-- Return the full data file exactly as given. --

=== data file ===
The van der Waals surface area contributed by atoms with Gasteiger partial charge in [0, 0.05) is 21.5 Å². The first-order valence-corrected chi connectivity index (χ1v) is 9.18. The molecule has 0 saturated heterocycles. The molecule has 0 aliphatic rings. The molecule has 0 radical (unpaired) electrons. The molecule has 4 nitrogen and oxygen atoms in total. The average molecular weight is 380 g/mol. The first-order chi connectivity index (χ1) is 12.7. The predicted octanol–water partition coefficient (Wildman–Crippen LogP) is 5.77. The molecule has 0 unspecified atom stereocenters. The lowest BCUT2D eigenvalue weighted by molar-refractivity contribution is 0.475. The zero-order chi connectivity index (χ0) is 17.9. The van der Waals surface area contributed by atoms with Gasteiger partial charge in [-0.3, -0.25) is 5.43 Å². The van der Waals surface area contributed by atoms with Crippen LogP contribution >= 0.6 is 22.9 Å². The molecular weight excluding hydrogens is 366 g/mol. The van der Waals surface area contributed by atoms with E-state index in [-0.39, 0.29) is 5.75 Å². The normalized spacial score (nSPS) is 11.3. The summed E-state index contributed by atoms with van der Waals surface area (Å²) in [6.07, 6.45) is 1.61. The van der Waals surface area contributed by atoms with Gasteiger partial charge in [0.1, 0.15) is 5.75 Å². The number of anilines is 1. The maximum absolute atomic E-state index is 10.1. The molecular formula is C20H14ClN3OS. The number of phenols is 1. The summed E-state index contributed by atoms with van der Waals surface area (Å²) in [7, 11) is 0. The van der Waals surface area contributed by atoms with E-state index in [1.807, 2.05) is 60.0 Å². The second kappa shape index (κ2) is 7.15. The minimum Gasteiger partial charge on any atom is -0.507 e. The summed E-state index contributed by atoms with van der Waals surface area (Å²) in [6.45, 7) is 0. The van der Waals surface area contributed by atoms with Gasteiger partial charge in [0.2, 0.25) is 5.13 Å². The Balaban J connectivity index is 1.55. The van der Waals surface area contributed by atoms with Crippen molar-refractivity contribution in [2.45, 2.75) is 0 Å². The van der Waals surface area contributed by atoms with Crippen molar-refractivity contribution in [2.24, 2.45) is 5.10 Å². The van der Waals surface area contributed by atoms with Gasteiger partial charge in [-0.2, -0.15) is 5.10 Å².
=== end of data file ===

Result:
The van der Waals surface area contributed by atoms with Gasteiger partial charge in [0, 0.05) is 21.5 Å². The first-order valence-corrected chi connectivity index (χ1v) is 9.18. The molecule has 0 saturated heterocycles. The molecule has 0 aliphatic rings. The molecule has 0 radical (unpaired) electrons. The molecule has 4 nitrogen and oxygen atoms in total. The average molecular weight is 380 g/mol. The first-order chi connectivity index (χ1) is 12.7. The predicted octanol–water partition coefficient (Wildman–Crippen LogP) is 5.77. The molecule has 0 unspecified atom stereocenters. The lowest BCUT2D eigenvalue weighted by molar-refractivity contribution is 0.475. The zero-order chi connectivity index (χ0) is 17.9. The van der Waals surface area contributed by atoms with Gasteiger partial charge in [-0.3, -0.25) is 5.43 Å². The van der Waals surface area contributed by atoms with Crippen LogP contribution >= 0.6 is 22.9 Å². The molecular weight excluding hydrogens is 366 g/mol. The van der Waals surface area contributed by atoms with E-state index in [-0.39, 0.29) is 5.75 Å². The normalized spacial score (nSPS) is 11.3. The summed E-state index contributed by atoms with van der Waals surface area (Å²) in [6.07, 6.45) is 1.61. The van der Waals surface area contributed by atoms with Gasteiger partial charge in [0.1, 0.15) is 5.75 Å². The number of anilines is 1. The maximum absolute atomic E-state index is 10.1. The molecular formula is C20H14ClN3OS. The number of phenols is 1. The summed E-state index contributed by atoms with van der Waals surface area (Å²) in [7, 11) is 0. The van der Waals surface area contributed by atoms with E-state index in [1.807, 2.05) is 60.0 Å². The second kappa shape index (κ2) is 7.15. The minimum Gasteiger partial charge on any atom is -0.507 e. The summed E-state index contributed by atoms with van der Waals surface area (Å²) in [6.45, 7) is 0. The van der Waals surface area contributed by atoms with Gasteiger partial charge in [0.2, 0.25) is 5.13 Å². The Balaban J connectivity index is 1.55. The van der Waals surface area contributed by atoms with Crippen molar-refractivity contribution in [2.45, 2.75) is 0 Å². The van der Waals surface area contributed by atoms with Crippen molar-refractivity contribution in [2.24, 2.45) is 5.10 Å². The van der Waals surface area contributed by atoms with Gasteiger partial charge in [-0.2, -0.15) is 5.10 Å².